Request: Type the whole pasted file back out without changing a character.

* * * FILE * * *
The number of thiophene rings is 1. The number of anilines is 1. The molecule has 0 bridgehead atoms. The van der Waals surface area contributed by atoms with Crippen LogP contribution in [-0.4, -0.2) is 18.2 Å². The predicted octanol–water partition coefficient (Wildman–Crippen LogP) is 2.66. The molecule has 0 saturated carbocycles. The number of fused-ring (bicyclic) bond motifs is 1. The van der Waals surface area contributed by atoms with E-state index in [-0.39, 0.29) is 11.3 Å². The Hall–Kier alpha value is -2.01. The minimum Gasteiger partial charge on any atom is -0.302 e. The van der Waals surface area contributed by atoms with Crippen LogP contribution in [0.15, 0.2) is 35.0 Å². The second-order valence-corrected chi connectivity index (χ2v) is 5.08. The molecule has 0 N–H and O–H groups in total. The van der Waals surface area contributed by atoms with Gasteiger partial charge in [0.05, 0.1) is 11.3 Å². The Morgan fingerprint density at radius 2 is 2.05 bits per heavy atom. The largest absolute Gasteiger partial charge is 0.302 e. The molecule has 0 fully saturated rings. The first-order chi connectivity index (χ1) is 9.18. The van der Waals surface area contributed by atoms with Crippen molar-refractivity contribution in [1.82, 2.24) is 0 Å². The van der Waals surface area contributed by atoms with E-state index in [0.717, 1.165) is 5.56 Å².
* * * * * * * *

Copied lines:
The number of thiophene rings is 1. The number of anilines is 1. The molecule has 0 bridgehead atoms. The van der Waals surface area contributed by atoms with Crippen LogP contribution in [-0.4, -0.2) is 18.2 Å². The predicted octanol–water partition coefficient (Wildman–Crippen LogP) is 2.66. The molecule has 0 saturated carbocycles. The number of fused-ring (bicyclic) bond motifs is 1. The van der Waals surface area contributed by atoms with E-state index in [-0.39, 0.29) is 11.3 Å². The Hall–Kier alpha value is -2.01. The minimum Gasteiger partial charge on any atom is -0.302 e. The van der Waals surface area contributed by atoms with Crippen LogP contribution in [0.15, 0.2) is 35.0 Å². The second-order valence-corrected chi connectivity index (χ2v) is 5.08. The molecule has 0 N–H and O–H groups in total. The van der Waals surface area contributed by atoms with Gasteiger partial charge in [0.05, 0.1) is 11.3 Å². The Morgan fingerprint density at radius 2 is 2.05 bits per heavy atom. The largest absolute Gasteiger partial charge is 0.302 e. The molecule has 0 fully saturated rings. The first-order chi connectivity index (χ1) is 9.18. The van der Waals surface area contributed by atoms with Crippen molar-refractivity contribution in [1.82, 2.24) is 0 Å². The van der Waals surface area contributed by atoms with E-state index in [0.717, 1.165) is 5.56 Å².